• [0028]
    Because a portion of board electrode 2 (Cu pad) is not covered with the solder resist, a gap 8 (sometimes referred to as a reservoir) is defined between electrode 2 and first solder resist 4. Gap 8 prevents the sag of the solder paste and prevents the solder from flowing out on the side of electrode 2. Because the solder paste stays within the range of board electrode 2 even when it flows out to gap 8, when the solder supplied to the electrode is melted, the solder flowing into reservoir 8 is also attracted to the solder on board electrode 2 and is integrated therewith by the surface tension of the solder, and no solder ball is formed.
  • [0029]
    Once the electronic part is mounted, a portion of the solder supplied to the board electrode may be present in reservoir 8 to prevent solder from flowing out. That is, as long as the solder supplied to the board electrode does not flow beyond reservoir 8, neither an unnecessary ball 9 nor a short circuit between the electrodes is formed.
  • [0030]
    Further, it is desirable that the region of electrode 2 situated below the chip 1 not be covered with the first solder resist. Since the chip having two or more electrodes is usually mounted inside the electrode pad, the solder paste inside (below the chip) is crushed, tending to allow the solder to flow out upon reflow. Accordingly, when the chip has two electrodes as shown in FIG. 2, the flowing out and bridging of the solder can be prevented by locating gap 8 inside the adjacent board electrodes 2, preferably near the central portion.
  • [0031]
    It will be apparent that gap 8 may be disposed not only inside the adjacent electrode pads but also on the lateral side of the region where the chip is mounted. Further, while the shape of the first solder resist has been explained as being extended beyond board electrode 2 only at one position, it may also be extended at a plurality of positions. Of course the shape of board electrode 2 need not be rectangular, but may be any desired configuration.
  • [0032]
    Next is a description of the shape of a mask for supplying the solder to the circuit board and the shape of the supplied solder. As can be seen from the coated shape of the solder in FIG. 2, the solder printing metal mask and the solder supplied are formed as a convex pattern relative to the opposing electrode. It is desirable that the amount of solder supplied to the electrodes of the board associated with chip 1 be progressively decreased toward the opposing direction of electrodes 2, so that it has a convex shape when the shape of the solder on board electrode 2 is viewed from the upper surface of the board. That is, it is designed such that the solder is collected to the central portion and collected in reservoir 8.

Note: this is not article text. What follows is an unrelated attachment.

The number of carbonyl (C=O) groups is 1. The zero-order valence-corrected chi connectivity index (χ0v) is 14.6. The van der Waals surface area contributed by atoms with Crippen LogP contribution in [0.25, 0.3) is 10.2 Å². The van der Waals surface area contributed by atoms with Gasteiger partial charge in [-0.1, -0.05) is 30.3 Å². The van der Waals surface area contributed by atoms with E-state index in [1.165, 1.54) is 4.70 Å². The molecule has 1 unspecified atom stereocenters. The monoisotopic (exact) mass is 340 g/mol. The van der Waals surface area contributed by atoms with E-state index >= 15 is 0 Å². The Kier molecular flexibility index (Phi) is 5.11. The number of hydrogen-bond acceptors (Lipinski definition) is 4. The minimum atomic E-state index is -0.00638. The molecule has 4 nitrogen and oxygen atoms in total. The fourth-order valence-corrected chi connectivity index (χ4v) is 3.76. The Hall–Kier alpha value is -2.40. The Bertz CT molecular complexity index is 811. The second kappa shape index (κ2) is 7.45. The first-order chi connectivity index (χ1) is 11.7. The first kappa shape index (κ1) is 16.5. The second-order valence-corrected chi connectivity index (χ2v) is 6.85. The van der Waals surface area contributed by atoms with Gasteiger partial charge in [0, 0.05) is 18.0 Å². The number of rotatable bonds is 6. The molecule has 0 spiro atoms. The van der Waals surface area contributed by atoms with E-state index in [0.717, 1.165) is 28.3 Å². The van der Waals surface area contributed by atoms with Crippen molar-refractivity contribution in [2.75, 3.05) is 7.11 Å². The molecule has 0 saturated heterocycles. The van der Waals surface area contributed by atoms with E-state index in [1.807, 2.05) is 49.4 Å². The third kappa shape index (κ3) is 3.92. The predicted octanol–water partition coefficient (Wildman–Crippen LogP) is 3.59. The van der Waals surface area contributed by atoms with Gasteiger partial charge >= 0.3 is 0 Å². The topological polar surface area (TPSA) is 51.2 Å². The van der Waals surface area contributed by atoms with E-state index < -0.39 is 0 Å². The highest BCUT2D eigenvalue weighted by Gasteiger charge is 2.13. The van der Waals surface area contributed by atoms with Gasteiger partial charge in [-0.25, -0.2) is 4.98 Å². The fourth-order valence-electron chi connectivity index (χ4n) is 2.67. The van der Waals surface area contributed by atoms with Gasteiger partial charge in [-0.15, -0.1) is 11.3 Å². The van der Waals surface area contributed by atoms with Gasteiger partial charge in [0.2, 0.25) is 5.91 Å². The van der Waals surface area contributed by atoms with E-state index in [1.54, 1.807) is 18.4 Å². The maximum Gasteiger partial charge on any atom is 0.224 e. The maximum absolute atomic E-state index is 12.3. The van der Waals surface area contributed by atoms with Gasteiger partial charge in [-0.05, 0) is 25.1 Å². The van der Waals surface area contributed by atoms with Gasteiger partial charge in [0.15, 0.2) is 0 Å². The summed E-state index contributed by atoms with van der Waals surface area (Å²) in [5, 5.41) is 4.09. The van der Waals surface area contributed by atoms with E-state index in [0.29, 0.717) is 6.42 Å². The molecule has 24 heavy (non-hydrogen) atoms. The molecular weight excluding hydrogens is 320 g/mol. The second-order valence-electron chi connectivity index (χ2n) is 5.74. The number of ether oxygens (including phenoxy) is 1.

• [0033]
    When the solder is supplied using a concave metal mask, the solder is divided to both sides relative to the central axis of the concave shape and the balance between both sides is worsened causing a tombstone phenomenon. In this situation, the balance is lost and the chip rotates toward one of the sides. Thus, it has been found that a generally convex shape in which the solder supplied by the metal mask is located at the central portion of the chip is preferred. In particular, a convex shape with the top end being parallel at the end is preferred.
  • [0034]
    A second insulating layer 4 (second solder resist 4) is now described. As shown in FIG. 2, it is desirable to form a second solder resist on the first solder resist at least in a region where the electronic part is mounted. FIGS. 8 and 9 are views showing circuit boards in which the first and the second solder resists were formed in an experiment. FIG. 9 is an enlarged view of a region (at the periphery of 810 D) in which a chip is mounted in the circuit board of FIG. 8. A board electrode associated with a 2-electrode chip is present at the central portion, of FIG. 9, in which solder resist is formed. A first solder resist is formed in the circuit board. A second resist is formed between electrodes associated with the 2-electrode chip. A mark, for example, 810D indicated below the board electrode is an identification mark for the electronic part. The second solder resist can prevent the solder paste from flowing beyond reservoir 8 for solder loss prevention and to prevent formation of a solder bridge.